Dear reader,

I was driving the other evening. It wasn’t late, but due to the short daylight hours, it was dark. Very dark. And the street was winding.

Only discernible within the cloak of blackness were short, shining red lines in front of me, and from across the median, small white circles. All these little blotches of red and white kept marching forward, in sync, almost as if they had their own volition.

Only up close did it become obvious that these shining traveling lights were actually affixed to vehicles—cars, trucks and vans.

And then the irony of those little traveling lights hit me.

Strong chunks of heavy metal—now transportation vehicles—were equipped with the technological capability of traversing great distances at rapid speeds. If these sturdy chunks of metal would collide, they could wreak havoc, even death.

And yet we rely on basic, simple lights—red ones in the rear of the car, and white headlights leading the way in front—to guide these tough, powerful transporters. The simple, soft lights effectively warn away vehicles from coming too close, while also illuminating the path.

Just basic, effervescent lights.

This week we celebrate the 19th of Kislev, which is considered the “Rosh Hashanah of Chassidism.” On this date in 1798 the founder of Chabad Chassidism, Rabbi Schneur Zalman of Liadi, known as the Alter Rebbe, was freed from imprisonment in czarist Russia, heralding a new era in the revelation of the “inner soul” of Torah.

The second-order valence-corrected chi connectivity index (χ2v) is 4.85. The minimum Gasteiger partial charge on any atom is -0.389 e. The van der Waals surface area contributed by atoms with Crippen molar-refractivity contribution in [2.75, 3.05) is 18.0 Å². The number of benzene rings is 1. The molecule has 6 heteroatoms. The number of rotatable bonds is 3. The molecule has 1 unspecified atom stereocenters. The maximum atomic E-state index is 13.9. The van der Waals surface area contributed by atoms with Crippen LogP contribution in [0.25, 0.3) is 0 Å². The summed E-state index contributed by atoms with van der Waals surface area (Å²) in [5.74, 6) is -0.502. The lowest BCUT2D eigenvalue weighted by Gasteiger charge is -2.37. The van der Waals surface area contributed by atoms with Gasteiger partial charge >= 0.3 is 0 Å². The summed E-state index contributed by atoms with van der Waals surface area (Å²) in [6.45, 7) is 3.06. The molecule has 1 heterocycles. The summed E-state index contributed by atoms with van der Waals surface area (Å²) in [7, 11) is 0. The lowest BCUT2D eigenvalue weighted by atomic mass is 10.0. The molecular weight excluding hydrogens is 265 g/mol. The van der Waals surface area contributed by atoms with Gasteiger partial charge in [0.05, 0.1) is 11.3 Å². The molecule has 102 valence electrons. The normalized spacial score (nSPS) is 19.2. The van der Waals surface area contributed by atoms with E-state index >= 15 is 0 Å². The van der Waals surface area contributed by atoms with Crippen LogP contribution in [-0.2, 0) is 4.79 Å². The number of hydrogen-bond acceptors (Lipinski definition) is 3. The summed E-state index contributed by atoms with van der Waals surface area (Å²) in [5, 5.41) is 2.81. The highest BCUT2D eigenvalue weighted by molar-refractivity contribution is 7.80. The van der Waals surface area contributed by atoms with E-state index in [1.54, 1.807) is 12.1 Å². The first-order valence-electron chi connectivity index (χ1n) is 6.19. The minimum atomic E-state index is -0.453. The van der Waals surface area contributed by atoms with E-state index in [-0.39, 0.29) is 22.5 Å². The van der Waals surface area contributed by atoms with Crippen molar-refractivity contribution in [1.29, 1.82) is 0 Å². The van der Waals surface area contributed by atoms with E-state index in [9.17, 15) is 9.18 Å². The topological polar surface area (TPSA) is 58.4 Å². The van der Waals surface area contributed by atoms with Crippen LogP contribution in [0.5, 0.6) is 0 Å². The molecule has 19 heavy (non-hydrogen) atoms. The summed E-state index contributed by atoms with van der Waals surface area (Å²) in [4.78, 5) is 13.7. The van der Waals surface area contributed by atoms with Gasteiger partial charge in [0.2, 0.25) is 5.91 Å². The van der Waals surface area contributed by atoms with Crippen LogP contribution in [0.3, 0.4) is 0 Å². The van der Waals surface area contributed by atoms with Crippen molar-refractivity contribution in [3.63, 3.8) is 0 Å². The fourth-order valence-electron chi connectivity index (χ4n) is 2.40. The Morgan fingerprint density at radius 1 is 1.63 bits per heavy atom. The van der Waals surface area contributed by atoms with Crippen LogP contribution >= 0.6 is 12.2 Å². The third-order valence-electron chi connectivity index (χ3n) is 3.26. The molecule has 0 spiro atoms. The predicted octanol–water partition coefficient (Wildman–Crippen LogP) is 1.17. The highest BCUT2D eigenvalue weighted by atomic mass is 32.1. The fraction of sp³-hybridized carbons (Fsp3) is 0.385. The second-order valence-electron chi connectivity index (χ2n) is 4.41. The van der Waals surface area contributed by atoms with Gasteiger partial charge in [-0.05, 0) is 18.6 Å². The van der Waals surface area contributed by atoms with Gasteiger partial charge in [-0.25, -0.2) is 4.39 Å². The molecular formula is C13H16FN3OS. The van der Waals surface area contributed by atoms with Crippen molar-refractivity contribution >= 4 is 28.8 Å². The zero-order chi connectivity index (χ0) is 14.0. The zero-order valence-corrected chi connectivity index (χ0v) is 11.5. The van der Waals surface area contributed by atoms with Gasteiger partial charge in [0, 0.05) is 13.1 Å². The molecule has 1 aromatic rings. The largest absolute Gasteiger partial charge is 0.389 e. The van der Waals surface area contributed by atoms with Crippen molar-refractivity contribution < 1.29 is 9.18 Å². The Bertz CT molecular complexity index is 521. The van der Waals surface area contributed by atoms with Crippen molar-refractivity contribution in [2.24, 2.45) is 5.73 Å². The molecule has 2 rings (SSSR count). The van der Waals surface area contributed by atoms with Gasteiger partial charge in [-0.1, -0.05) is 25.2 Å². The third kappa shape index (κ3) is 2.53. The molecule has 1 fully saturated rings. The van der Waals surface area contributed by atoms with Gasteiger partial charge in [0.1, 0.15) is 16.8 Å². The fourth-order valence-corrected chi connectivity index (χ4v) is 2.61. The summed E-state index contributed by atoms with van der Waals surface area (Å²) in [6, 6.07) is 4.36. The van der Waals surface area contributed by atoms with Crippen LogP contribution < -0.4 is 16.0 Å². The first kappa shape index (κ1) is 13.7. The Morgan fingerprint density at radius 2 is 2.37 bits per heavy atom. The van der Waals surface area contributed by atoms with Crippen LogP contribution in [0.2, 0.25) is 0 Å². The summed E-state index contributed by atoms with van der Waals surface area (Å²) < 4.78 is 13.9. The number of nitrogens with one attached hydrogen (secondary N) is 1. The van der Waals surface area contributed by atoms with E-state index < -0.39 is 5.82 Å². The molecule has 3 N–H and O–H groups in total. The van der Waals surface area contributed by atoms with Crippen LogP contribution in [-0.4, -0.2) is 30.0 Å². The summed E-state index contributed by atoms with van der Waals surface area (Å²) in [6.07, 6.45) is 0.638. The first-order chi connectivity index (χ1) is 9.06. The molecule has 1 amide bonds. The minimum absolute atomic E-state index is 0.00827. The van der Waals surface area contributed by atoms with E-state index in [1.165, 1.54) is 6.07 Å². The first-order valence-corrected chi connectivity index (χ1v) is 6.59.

The Tanya, the foundational text written by the Alter Rebbe, is largely devoted to discussing a battle that is constantly waged by every individual. It is an internal fight between our “G‑dly soul” and our “animal soul.”

We encounter this clash hundreds of times a day in the myriad choices we make between good and bad. It is our lifelong struggle between transcendence and selfishness, between refinement and coarseness, between soaring spiritually higher and being imprisoned in the inertia of materialism.

Or in simpler terms, it is choosing to be the one who takes the higher ground instead of getting pulled into the mire of revenge, anger or resentment.

So how can we win this constant battle?

To me, one of the most moving parts of chassidic teachings is its emphasis on the power of light to eradicate darkness. By shining the simple light of truth on something, by exposing the G‑dly intent of our world, the surrounding darkness melts into oblivion.

In other words, the darkness doesn’t need to be fought; it just needs to be illuminated with the light and truth of Torah, by mindfully focusing on our purpose, and regularly studying and applying texts that enlighten our soul.

The rigors of battle subside if only we can keep that truth constant in our hearts and souls.

Because as we travel along our dark, winding roads, the potency of a simple light distills the darkness—and protects.

Chana Weisberg,
Editor, TJW